When local postmodernist Bradford Thomas Erickson and artist Jackie Riccio collaboratively took the reins of Small Engine Gallery (1413 Fourth Street SW) it was with the community-wide hope that they would keep the motor well-oiled and humming as the 21st century continued to advance, even as founder Raven Chacon moved on to other art- and music-related missions. Erickson and Riccio both have done a fan-fucking-tasic job. On Thursday, Jan. 21, together they bring the power of local music to the joint in conjunction with Townie Productions. The resulting supersonic melee will feature a collection of Burque’s best and brightest. Holy Glories, a hard-edged psych outfit that features rattling percussion and guitars headlines the gig. Performances by Marty Crandall—he of the Shins and perpetually intense solo work, doom-inflected shoe-gazers Lilith and the terrifying and trance-inducing Lisausky/Martinez/Olson Trio practically guarantee the event’s rocanrol relevance. Donations at the door will gladly be accepted at this all-ages acidic actualization ritual that begins at 8pm.
Show Up!: One Way To Rock
Sammy HagarMatt Becker/Wikimedia Commons
According to Sammy Hagar, there’s only one way to rock. Supposedly this methodology involves cranking up the bass and, to a lesser extent, a Les Paul in one’s face. In conjunction with the brash certainty reflected in Hagar’s lyrics, the Red Rocker—as he is sometimes known to music aficionados world-wide—has had a varied career as a solo artist and sideman; hell, he was even part of Van Halen for a while. Hagar brings his frontline experience to the Legends Theater at Route 66 Casino (14500 Central SW) on Friday, Jan. 22. He’ll be appearing with his band The Circle as part of a tour dubbed “A Journey Through the History of Rock.” The trio backing Hagar includes drummer Jason Bonham (his dad played in, like, some band that came after the Yardbirds), bassist Michael Anthony (I think he was in Van Halen before Wolfie came onboard) and the guy from Chickenfoot (they’re a band too), guitarist Vic Johnson. Tickets range from $50-$120, all ages may attend. Concert time is 8pm.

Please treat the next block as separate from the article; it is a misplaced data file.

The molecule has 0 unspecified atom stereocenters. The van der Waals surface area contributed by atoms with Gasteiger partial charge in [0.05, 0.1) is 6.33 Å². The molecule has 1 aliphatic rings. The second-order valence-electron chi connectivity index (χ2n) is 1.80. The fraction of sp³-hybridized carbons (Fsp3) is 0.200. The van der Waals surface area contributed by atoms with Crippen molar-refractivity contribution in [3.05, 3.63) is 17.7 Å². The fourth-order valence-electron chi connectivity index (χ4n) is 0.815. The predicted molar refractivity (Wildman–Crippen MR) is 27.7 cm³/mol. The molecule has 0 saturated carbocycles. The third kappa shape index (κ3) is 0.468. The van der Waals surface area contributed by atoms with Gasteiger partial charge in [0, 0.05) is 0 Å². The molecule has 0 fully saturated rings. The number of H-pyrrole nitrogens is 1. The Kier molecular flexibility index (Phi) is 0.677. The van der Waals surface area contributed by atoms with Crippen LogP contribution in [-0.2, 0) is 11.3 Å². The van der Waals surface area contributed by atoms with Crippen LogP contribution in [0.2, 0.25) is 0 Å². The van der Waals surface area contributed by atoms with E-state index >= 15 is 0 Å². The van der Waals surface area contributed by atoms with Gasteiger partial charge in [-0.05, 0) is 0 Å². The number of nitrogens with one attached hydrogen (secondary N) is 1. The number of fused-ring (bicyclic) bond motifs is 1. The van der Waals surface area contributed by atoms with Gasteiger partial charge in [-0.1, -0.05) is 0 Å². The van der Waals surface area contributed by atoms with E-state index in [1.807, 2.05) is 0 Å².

Show Up!: Winter Means Metal
1349Brandi 666/Wikimedia Commons
If topics like rock and roll music, the plague and frigidly faraway places like Norway contain cultural linkages that you find chaotically compelling, then by all means check out 1349 at Launchpad (618 Central SW) on Saturday, Jan. 23. Committed members of the second wave of extreme metal that oozed out of Northern Europe in the last decade of the 20th century, 1349 were significantly influenced by Celtic Frost and are the party responsible for tuneage that includes classics of the dark metal genre like “I am Abomination,” “Serpentine Sibilance,” and “Godslayer.” They also do a decent cover of Floyd’s “Set the Controls for the Heart of the Sun.” These naughty Norwegians will be joined on stage by Brooklyn experimental metal heads Tombs and east coast grindcore greats Full of Hell. Local porn-metal maniacs Bathhouse open. It’ll cost you $15 to realize your darkest fears on the evening in question; the 13+ cavalcade of souls starts at 8:30pm.
Show Up!: Tell Tha Truth
Trae tha TruthFacebook
Frazier Othel Thompson, also known as Trae tha Truth, is a member of the Houston-based underground hip-hop culture notorious for the screwed and chopped sound that continues to influence much of the genre’s experimental wing. Trae will play The Co-Op (415 Central NW) on Monday, Jan. 25. The progenitor of a style that embraces the slowed-down, screwed-up aesthetic while adding gravel-voiced street narratives, persistently tricky percussive effects and seamless production values to his output, work such as 2015’s “Tricken Every Car I Get” and “What the Fuck Is You On” slay with a mastery of form and rhythm. Trae is also known as an activist in H Town, serving as a spokesperson for Habitat for Humanity and founding a children’s emergency shelter in between trips to the recording studio. Ironically some intense violence has been associated with his performances; shootings followed sets by Trae in 2009 and again in 2012. Despite this, the rapper continues to be sought out as a healing influence. $20 gets one in to see the man; recall the Co-Op is an all-ages, drug- and alcohol-free venue where violence is not tolerated. Trae takes the stage at 7pm.